Success at Work : Techniques : Computer Literacy

By: Stephen Bucaro

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Success at Work : Techniques : Computer Literacy

By Stephen Bucaro

It's hard to believe that there are people in today's
workforce who don't know how to use a computer. In today's
society, being computer illiterate is equivalent to being
functionally illiterate. Obviously no one reading this
article is computer illiterate, but maybe you know someone
who thinks they can avoid computers and still be successful
at work.

Let me tell you a story about a good friend of mine back
when I worked at Motorola. The company moved the
manufacturing of automobile alternators offshore, resulting
in his transfer to my department. Although he had about 20
years with the company, this was to be his last stop before
being booted out the door.

He was assigned to me as an Electronics Technician, and the
first assignment that I gave him was to lay out a small
printed circuit (pc) board. It was a tiny circuit for a
tester, so computer drafting was not required. He could
just sketch it out on paper. After several days, he came
back to me explaining that he didn't have the technical
ability to lay out a pc board.

An Electronics Technician that couldn't lay out a simple
pc board? Don't all Electronics Technicians make little
hobby circuits at home? At least all the technicians
I knew did.

I explained that he needed to draw outlines of the
components and then use the schematic to draw lines between
the components connections. Then, maybe rearrange the
components if that would result in fewer crossing paths.
I also explained something much more profound, how to deal
with the complexity of technology.

Many people, when they come into contact with technology,
consider themselves too stupid to deal with it. Technology
is only for geniuses and geeks.

Sometimes technology is too
complex, but it's not because people are stupid, it's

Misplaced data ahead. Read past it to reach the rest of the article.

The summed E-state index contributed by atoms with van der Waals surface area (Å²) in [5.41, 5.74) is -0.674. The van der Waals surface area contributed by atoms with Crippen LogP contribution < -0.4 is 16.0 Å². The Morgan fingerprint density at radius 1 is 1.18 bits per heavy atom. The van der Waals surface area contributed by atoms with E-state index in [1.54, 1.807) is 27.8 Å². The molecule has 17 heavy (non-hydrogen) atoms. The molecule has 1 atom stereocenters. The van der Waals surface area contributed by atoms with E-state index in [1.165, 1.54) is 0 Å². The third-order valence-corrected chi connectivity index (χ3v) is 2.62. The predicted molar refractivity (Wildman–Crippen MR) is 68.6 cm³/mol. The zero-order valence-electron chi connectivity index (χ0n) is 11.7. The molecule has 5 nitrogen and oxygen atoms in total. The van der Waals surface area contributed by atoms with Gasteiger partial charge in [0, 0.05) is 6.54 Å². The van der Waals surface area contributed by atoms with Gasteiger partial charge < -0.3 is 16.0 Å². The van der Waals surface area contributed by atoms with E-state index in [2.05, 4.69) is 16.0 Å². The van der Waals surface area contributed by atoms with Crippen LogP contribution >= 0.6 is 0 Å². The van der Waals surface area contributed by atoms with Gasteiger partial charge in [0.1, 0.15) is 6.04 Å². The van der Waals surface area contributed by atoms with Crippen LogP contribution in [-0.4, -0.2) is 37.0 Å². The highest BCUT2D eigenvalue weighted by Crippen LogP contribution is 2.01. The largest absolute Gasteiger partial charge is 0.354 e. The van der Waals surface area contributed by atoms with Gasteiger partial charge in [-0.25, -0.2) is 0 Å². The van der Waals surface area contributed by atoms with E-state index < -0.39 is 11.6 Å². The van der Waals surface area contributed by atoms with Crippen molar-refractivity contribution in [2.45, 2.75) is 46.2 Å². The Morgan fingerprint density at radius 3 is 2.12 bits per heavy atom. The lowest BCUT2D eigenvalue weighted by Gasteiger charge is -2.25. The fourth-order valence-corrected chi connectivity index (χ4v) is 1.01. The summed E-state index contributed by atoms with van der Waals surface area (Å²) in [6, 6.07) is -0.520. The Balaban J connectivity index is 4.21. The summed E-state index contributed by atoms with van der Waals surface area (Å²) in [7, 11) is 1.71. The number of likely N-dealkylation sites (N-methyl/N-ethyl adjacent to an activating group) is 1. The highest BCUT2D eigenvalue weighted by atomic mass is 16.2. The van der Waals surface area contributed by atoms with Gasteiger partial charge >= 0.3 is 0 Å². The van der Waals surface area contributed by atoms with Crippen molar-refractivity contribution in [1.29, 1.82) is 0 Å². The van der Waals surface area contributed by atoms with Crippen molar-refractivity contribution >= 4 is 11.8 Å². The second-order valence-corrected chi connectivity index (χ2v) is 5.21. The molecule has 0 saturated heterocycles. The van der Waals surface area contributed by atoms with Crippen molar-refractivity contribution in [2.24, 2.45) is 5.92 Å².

because the technology is poorly designed.

For example, take software, like a graphics program,
spreadsheet or database. Is the intended user of the
software a computer programmer, or an average person?
These applications are intended for use by an average
person. If an application is too complex for the average
person, the application is at fault - not the user.

Why are most computers and software applications too
complex for the average person? Because they are designed
by programmers who are under pressure to get the product
out the door. Does the application have simple, easy-to-use
help files? Software developers consider help files even
less important than application usability.

- The bottom line is, people are not stupid - computers and
software applications ARE too complex.

In today's world, where workers are required to use
computers and technology, how can they deal with the
complexity? Back to the story about my friend at Motorola.

After receiving my instructions, he successfully completed
the pc board layout. I then introduced him to Computer
Automated Engineering (CAE). I showed him how to drag
electronic components from a library, use the mouse to draw
circuit paths, make the computer simulate the function of
the circuit, and then make the computer layout a pc board
for the circuit.

He was able to easily master complex technology because he
now understood that he wasn't stupid. Computers ARE complex.
When he needed help, he studied the help files or asked
someone for help. Eventually, his CAE skills became known
and I lost him to another manager. "His last stop before
being booted out the door?" I don't think so. There's no
way Motorola is going to let this valuable employee get away.

Even though it's the programmers fault that computers and
software are too complex, that doesn't relieve you of all
responsibility. You must make an effort. Like my friend at
Motorola, you must study the help files or ask someone for
help when you need it. Not only must you study the help
files, but you must also be willing to "try things".

Many people fear that if they click on the wrong thing, the
computer will blow up and they will be blamed for it. A
properly designed software application prevents the user
from making a fatal mistake, either by making it impossible,
or by providing a warning message. A properly designed
application lets the user "back out of" or reverse any
action. One of the best ways to learn is to "try things".
If the computer blow ups because you made a mistake, you're
using improperly designed software.

When you're learning how to perform a function with a
computer, if you expect you may need to perform that same
function again, take notes. No one will think you're
stupid if you take notes. But if you keep asking over and
over again how to perform the same function, they will
think you're too stupid to take notes.

When I worked at Motorola, I used a technique called
"strokes" to make symbols appear and move around the
computer screen like magic. Some people called me the
"Electronic God". How did I get so good? I tried things.
I failed. I studied. I tried again. I understood that
technology IS complex. So what?

In today's societyArticle Submission, being computer illiterate is equivalent
to being functionally illiterate. Make the effort to study
the help files and to "try things". Don't get discouraged
or blame yourself if you don't succeed on the first try.
The computer won't blow up if you make a mistake. You can't
be successful at work if you fail to embrace computers and

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